Whether between China and the United States, or business and consumer, or government and citizen, rebuilding trust is more out of necessity than choice. The acknowledgement that trust is a prerequisite for addressing the multifaceted challenges facing the world today reflects a collective understanding that collaboration and cooperation are essential for meaningful progress.

International relations and dialogue should never be viewed as just about “me, myself, and my own.” That is one reason that India’s theme for its recent G-20 presidency in 2023— “One earth, one family, one future”—remains relevant.

At the heart of many of the reported discussions at Davos was the recognition that rebuilding trust requires a commitment if not a cultural transformation for some. Building cultures of trust within and among nations is a foundational step toward overcoming the barriers that hinder cooperation.

Cultures of trust are characterized by transparency, accountability, and a commitment ideally to shared values.

Earlier this year, WEF Chairman Klaus Schwab emphasized the need to be “trustees” for a better future and exhorted the forum and participants to not think short-term but instead to form a long-term perspective and to restore trust at all levels, social, political, and economic. People will be key to building, gaining and cementing trust.

One of the key points raised at the forum was the need for an open and transparent dialoguebetween states. This is especially pertinent as economic development in the global south becomes increasingly a focus area of evolving major institutions. After many years, the African Union, as an example, was given a seat at the high table in the 2023 edition of the G20 held in India.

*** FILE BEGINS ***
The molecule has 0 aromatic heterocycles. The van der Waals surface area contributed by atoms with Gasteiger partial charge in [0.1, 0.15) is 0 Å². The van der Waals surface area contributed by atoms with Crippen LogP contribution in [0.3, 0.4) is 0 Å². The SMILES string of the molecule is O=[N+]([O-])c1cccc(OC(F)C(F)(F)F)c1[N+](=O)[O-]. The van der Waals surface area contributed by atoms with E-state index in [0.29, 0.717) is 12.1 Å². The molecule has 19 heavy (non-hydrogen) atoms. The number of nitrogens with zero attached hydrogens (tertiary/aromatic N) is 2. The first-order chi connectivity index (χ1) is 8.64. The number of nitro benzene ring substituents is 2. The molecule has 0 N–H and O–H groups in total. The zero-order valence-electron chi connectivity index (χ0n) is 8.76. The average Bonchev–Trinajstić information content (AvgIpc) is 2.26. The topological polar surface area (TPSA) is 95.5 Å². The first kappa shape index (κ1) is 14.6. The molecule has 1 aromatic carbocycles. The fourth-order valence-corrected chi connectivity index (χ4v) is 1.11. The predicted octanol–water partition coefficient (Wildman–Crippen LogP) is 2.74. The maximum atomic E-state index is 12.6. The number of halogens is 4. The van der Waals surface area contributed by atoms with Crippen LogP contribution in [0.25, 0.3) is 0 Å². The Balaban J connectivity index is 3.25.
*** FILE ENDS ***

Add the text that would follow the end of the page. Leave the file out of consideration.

If trust is to be truly cemented between the developed and the less developed countries, a dialogue that is respectful and representative of all is essential. Small confidence-building steps are the start of a way forward. The onus also remains on developed countries as well as the largest developing economies to ensure that such dialogues are not monologic but dialogic.

Former U.S. President Ronald Reagan’s famous mantra “Trust but verify”—actually based on a Russian proverb— is key here. Whether Reagan and his Soviet counterpart Mikhail Gorbachev then, or China’s President Xi Jinping and U.S. President Joe Biden at an APEC meeting in San Francisco last year, or future leaders at future events, ultimately it will be actions, not words alone, that are critical to gaining, building, earning, and sustaining trust and to overcoming mistrust.

But first, we must commit to convene and connect.